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From evidence gathered since the Chronological Table in the first volume of this edition was issued, I have been led to assign many of the Sonnets first published in 1807 to the year 1806. Wordsworth left Grasmere with his household for Coleorton in November 1806, and we have no proof that he returned to Westmoreland till April 1808; although his sister spent part of the winter of 1807-8 at Dove Cottage, while he and Mrs Wordsworth wintered at Stockton with the HutchinSeveral of the sonnets which are published in the volumes of 1807 refer, however, to Grasmere, and were evidently composed there; and I have conjecturally assigned a good many of them—about twenty in all-to the year 1806, including even the one "composed by the side of Grasmere Lake," beginning


Clouds, lingering yet, extend in solid bars,

to which he himself gave the date 1807. (See the note, p. 31.) Some of these sonnets may have been composed earlier than 1806, but it is not likely that any of them belong to a later year.

In addition to these sonnets, the poems of 1806 include the Character of the Happy Warrior (unless that should be assigned to the close of the previous year-see the note to the poem), The Horn of Egremont Castle, the three poems composed in London in the spring of the year (April or May)-viz., Stray Pleasures, Star-gazers, and The Power of Music-the lines on the Mountain Echo, those composed in expectation of the death of Mr Fox, and the Ode on Immortality. Sir Walter Scott, in writing to Southey on the 4th of February 1806, said, "Wordsworth has of late been more employed in correcting his poems than in writing others.”

Since this edition was begun, so many new facts and dates have been discovered from sources as yet only partially accessible-that a second and revised Chronological Table of the Poems will be given in the last volume, along with the Life of the Poet.-ED.


Comp. 1806.

Pub. 1807.

[The course of the great war with the French naturally fixed one's attention upon the military character, and, to the honour of our country, there were many illustrious instances of the qualities that constitute its highest excellence. Lord Nelson carried most of the virtues that the trials he was exposed to in his department of the service necessarily call forth and sustain, if they do not produce the contrary vices. But his public life was stained with one great crime, so that though many passages of these lines were suggested by what was generally known as excellent in his conduct, I have not been able to connect his name with the poem as I could wish, or even to think of him with satisfaction in reference to the idea of what a warrior ought to be. For the sake of such of my friends as may happen to read this note, I will add that many elements of the character here pourtrayed were found in my brother John, who perished by shipwreck, as mentioned elsewhere. His messmates used to call him the Philosopher, from which it must be inferred that the qualities and dispositions I allude to had not escaped their notice. He often expressed his regret, after the war had continued some time, that he had not chosen the Naval, instead of the East India Company's, service, to which his family connection had led him. He greatly valued moral and religious instruction for youth, as tending to make good sailors. The best, he used to say, came from Scotland; the next to them, from the North of England, especially from Westmoreland and Cumberland, where, thanks to the piety and local attachments of our ancestors, endowed, or, as they are commonly called, free, schools abound.]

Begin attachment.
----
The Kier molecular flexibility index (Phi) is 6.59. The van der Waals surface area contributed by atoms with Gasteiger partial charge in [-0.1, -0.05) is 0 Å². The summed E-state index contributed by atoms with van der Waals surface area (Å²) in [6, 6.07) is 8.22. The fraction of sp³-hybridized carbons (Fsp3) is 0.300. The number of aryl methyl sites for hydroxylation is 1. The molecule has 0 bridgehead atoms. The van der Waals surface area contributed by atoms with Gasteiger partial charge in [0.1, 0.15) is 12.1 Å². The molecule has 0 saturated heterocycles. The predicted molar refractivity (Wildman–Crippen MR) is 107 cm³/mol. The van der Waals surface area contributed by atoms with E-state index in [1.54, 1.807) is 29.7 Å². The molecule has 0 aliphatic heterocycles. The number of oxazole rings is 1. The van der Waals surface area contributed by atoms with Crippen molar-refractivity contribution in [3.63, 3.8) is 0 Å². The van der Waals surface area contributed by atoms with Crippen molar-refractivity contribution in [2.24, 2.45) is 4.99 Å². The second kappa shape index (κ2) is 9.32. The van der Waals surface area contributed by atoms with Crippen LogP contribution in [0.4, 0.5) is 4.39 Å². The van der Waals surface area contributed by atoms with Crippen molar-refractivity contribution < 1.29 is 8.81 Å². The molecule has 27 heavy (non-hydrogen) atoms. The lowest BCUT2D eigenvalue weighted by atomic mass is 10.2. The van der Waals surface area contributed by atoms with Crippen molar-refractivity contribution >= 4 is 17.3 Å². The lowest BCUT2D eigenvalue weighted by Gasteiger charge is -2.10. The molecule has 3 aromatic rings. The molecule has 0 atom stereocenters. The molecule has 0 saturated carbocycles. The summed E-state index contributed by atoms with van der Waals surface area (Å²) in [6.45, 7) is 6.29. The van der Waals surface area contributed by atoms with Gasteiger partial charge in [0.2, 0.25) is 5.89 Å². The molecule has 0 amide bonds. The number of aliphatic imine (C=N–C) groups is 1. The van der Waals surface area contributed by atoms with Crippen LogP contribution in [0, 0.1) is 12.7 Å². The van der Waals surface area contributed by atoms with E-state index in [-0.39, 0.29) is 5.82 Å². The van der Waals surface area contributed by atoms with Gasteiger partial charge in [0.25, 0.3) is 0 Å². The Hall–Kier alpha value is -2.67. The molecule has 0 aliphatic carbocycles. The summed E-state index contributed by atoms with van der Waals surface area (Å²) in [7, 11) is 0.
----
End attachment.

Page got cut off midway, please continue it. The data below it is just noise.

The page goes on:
WHO is the happy Warrior?

Who is he

That every man in arms should wish to be ?1
-It is the generous Spirit, who, when brought
Among the tasks of real life, hath wrought
Upon the plan that pleased his boyish thought:2

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Whose high endeavours are an inward light
That makes the path before him always bright:1
Who, with a natural instinct to discern

What knowledge can perform, is diligent to learn;
Abides by this resolve, and stops not there,
But makes his moral being his prime care;
Who, doomed to go in company with Pain,
And Fear, and Bloodshed, miserable train!
Turns his necessity to glorious gain;

In face of these doth exercise a power
Which is our human nature's highest dower;
Controls them and subdues, transmutes, bereaves
Of their bad influence, and their good receives:
By objects, which might force the soul to abate
Her feeling, rendered more compassionate;
Is placable-because occasions rise

So often that demand such sacrifice;

More skilful in self-knowledge, even more pure,
As tempted more; more able to endure
As more exposed to suffering and distress;
Thence, also, more alive to tenderness.

'Tis he whose law is reason; who depends
Upon that law as on the best of friends;
Whence, in a state where men are tempted still
To evil for a guard against worse ill,
And what in quality or act is best
Doth seldom on a right foundation rest,
He labours good on good to fix, and owes2
To virtue every triumph that he knows :

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